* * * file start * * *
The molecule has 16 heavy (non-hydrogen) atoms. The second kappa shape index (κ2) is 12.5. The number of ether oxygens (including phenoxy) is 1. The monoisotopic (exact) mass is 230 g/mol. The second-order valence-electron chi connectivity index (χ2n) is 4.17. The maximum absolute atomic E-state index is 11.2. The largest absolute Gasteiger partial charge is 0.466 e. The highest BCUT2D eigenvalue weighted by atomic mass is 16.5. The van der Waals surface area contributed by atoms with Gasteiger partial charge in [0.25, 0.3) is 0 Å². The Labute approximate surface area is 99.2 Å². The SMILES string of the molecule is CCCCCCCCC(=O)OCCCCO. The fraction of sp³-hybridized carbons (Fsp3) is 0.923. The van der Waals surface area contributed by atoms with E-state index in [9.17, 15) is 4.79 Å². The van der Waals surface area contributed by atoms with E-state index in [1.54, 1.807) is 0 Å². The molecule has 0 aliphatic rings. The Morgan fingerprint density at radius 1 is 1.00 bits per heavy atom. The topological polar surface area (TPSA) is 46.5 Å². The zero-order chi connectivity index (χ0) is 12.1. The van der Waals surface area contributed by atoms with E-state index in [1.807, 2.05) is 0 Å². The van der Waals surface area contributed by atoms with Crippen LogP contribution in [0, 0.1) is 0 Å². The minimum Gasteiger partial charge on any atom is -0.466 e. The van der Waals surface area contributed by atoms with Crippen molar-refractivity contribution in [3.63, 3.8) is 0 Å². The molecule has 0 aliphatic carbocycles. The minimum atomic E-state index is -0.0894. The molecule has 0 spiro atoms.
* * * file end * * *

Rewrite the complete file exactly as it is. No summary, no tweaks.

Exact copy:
The molecule has 16 heavy (non-hydrogen) atoms. The second kappa shape index (κ2) is 12.5. The number of ether oxygens (including phenoxy) is 1. The monoisotopic (exact) mass is 230 g/mol. The second-order valence-electron chi connectivity index (χ2n) is 4.17. The maximum absolute atomic E-state index is 11.2. The largest absolute Gasteiger partial charge is 0.466 e. The highest BCUT2D eigenvalue weighted by atomic mass is 16.5. The van der Waals surface area contributed by atoms with Gasteiger partial charge in [0.25, 0.3) is 0 Å². The Labute approximate surface area is 99.2 Å². The SMILES string of the molecule is CCCCCCCCC(=O)OCCCCO. The fraction of sp³-hybridized carbons (Fsp3) is 0.923. The van der Waals surface area contributed by atoms with E-state index in [9.17, 15) is 4.79 Å². The van der Waals surface area contributed by atoms with E-state index in [1.54, 1.807) is 0 Å². The molecule has 0 aliphatic rings. The Morgan fingerprint density at radius 1 is 1.00 bits per heavy atom. The topological polar surface area (TPSA) is 46.5 Å². The zero-order chi connectivity index (χ0) is 12.1. The van der Waals surface area contributed by atoms with E-state index in [1.807, 2.05) is 0 Å². The van der Waals surface area contributed by atoms with Crippen LogP contribution in [0, 0.1) is 0 Å². The minimum Gasteiger partial charge on any atom is -0.466 e. The van der Waals surface area contributed by atoms with Crippen molar-refractivity contribution in [3.63, 3.8) is 0 Å². The molecule has 0 aliphatic carbocycles. The minimum atomic E-state index is -0.0894. The molecule has 0 spiro atoms.